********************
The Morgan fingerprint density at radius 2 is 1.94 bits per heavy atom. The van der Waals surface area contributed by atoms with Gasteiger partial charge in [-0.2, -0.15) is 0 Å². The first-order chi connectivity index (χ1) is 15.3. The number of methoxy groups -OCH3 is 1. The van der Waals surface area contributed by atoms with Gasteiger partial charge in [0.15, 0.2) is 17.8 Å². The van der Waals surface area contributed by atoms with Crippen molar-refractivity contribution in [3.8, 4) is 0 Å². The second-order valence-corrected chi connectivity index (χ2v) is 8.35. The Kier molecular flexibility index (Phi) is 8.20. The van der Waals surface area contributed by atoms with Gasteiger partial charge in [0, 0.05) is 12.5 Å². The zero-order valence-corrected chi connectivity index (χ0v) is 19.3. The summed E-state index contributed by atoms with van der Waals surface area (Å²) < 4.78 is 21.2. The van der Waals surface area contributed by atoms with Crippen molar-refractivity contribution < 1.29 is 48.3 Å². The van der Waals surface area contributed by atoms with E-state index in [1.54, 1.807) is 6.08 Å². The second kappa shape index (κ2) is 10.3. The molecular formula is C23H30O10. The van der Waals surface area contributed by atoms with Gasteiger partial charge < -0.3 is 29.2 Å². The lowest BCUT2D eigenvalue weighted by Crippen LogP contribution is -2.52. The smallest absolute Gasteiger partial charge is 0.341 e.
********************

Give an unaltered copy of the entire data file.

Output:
The Morgan fingerprint density at radius 2 is 1.94 bits per heavy atom. The van der Waals surface area contributed by atoms with Gasteiger partial charge in [-0.2, -0.15) is 0 Å². The first-order chi connectivity index (χ1) is 15.3. The number of methoxy groups -OCH3 is 1. The van der Waals surface area contributed by atoms with Gasteiger partial charge in [0.15, 0.2) is 17.8 Å². The van der Waals surface area contributed by atoms with Crippen molar-refractivity contribution in [3.8, 4) is 0 Å². The second-order valence-corrected chi connectivity index (χ2v) is 8.35. The Kier molecular flexibility index (Phi) is 8.20. The van der Waals surface area contributed by atoms with Gasteiger partial charge in [0, 0.05) is 12.5 Å². The zero-order valence-corrected chi connectivity index (χ0v) is 19.3. The summed E-state index contributed by atoms with van der Waals surface area (Å²) < 4.78 is 21.2. The van der Waals surface area contributed by atoms with Crippen molar-refractivity contribution < 1.29 is 48.3 Å². The van der Waals surface area contributed by atoms with E-state index in [1.54, 1.807) is 6.08 Å². The second kappa shape index (κ2) is 10.3. The molecular formula is C23H30O10. The van der Waals surface area contributed by atoms with Gasteiger partial charge < -0.3 is 29.2 Å². The lowest BCUT2D eigenvalue weighted by Crippen LogP contribution is -2.52. The smallest absolute Gasteiger partial charge is 0.341 e.